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Supertracks estimates that a computer user who listens 1.5 hours a day can cost the broadcaster $81 annually for music of relatively high quality. And many users are listening to many more hours, running up much higher costs.

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Supertracks, a start-up forced to reinvent itself after its first digital music initiative went south, is proposing a way to slash the costs of Internet broadcasting.

The Wall Street Journal said the company today (2/20) will announce a technology that transfers music to computer users' hard drives, allowing them to listen to it later in the order arranged by a radio station or other programmers.

Supertracks' system includes software that prevents users from changing that order or sharing song files with others.

Streaming technology, which is becoming a big cost burden to Internet broadcasters and radio stations, is beginning to set off a round of industry soul-searching that is almost as intense as the legal debate over Napster, the Journal reports.

The paper says Supertracks estimates that a computer user who listens 1.5 hours a day can cost the broadcaster $81 annually for music of relatively high quality. And many users are listening to many more hours, running up much higher costs. The company says broadcasters that adopt its alternative system, called Bridgeport, would cap their annual costs at about $15 a user, no matter what the listening time.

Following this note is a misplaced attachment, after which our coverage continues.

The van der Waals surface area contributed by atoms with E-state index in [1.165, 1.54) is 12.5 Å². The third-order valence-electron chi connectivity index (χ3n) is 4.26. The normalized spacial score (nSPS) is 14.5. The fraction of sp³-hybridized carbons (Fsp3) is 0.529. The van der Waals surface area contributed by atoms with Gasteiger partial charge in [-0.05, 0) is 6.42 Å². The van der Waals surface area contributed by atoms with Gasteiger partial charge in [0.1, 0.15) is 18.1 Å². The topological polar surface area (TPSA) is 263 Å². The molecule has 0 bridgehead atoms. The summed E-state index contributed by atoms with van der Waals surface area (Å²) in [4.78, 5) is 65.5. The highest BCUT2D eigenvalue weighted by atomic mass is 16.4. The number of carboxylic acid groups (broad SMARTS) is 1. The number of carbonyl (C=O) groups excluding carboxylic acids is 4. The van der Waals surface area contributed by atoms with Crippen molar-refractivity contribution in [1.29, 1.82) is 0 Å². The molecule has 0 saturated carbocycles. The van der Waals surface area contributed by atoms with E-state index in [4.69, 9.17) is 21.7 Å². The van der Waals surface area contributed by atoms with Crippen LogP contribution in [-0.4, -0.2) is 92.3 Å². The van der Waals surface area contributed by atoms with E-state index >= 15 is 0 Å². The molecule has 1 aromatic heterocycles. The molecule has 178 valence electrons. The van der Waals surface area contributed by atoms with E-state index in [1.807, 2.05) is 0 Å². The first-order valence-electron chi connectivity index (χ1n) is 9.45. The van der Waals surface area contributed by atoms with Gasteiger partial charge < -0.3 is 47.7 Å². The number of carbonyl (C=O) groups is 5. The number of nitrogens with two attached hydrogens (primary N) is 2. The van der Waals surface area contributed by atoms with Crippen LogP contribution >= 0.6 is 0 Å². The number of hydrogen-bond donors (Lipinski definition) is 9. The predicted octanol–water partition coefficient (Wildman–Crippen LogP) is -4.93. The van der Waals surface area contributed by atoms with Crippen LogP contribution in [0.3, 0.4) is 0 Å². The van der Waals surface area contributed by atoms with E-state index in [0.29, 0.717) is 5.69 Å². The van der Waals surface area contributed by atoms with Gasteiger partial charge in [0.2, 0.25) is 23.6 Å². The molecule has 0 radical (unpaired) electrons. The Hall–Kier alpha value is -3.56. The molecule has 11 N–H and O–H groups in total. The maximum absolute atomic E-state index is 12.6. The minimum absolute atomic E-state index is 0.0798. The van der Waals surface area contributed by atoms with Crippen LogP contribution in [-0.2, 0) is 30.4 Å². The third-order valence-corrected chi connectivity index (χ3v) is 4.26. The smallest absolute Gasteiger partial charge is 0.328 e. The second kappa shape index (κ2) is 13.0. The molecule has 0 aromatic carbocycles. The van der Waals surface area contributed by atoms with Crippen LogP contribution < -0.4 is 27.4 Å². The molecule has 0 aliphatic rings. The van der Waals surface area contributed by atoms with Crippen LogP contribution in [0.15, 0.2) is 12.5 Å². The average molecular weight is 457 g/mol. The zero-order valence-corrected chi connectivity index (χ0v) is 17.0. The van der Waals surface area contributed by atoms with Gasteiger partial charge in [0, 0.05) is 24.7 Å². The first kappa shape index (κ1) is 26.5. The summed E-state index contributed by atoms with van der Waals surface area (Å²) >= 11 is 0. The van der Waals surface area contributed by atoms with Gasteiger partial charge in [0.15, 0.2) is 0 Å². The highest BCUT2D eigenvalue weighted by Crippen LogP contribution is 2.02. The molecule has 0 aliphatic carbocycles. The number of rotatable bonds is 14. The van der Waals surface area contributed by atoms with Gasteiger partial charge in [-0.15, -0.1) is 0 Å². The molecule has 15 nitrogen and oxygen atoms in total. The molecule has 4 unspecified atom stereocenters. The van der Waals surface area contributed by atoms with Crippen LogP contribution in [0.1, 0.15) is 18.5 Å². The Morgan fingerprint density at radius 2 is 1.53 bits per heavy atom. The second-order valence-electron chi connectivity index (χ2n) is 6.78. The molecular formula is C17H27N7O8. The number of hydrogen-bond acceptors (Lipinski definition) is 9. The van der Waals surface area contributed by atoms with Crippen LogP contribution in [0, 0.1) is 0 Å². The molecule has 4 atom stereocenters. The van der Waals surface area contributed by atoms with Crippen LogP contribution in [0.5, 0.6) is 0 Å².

That comparison assumes an initial collection of about 400 song tracks and about 100 new tracks swapped out per month. Much of the communications savings are based on the fact that many radio stations repeat the same songs; with streaming, those songs must be sent to each user over and over, while they only arrive once with Bridgeport. Another benefit is that users can listen to music when they aren't connected to the Internet.

The downside is the time needed for the initial download, expected to take up about 800 megabytes of space on a user's hard drive. Supertracks estimates it takes five hours for a user with a 56-kilobit modem to complete the initial download, though considerably less with a faster connection, according to the Journal.

Supertracks initially set out to help major record labels sell downloaded music. But the closely held company wound up shifting strategies and laying off a third of its staff when those companies' plans took shape slowly and competition from Napster arose.

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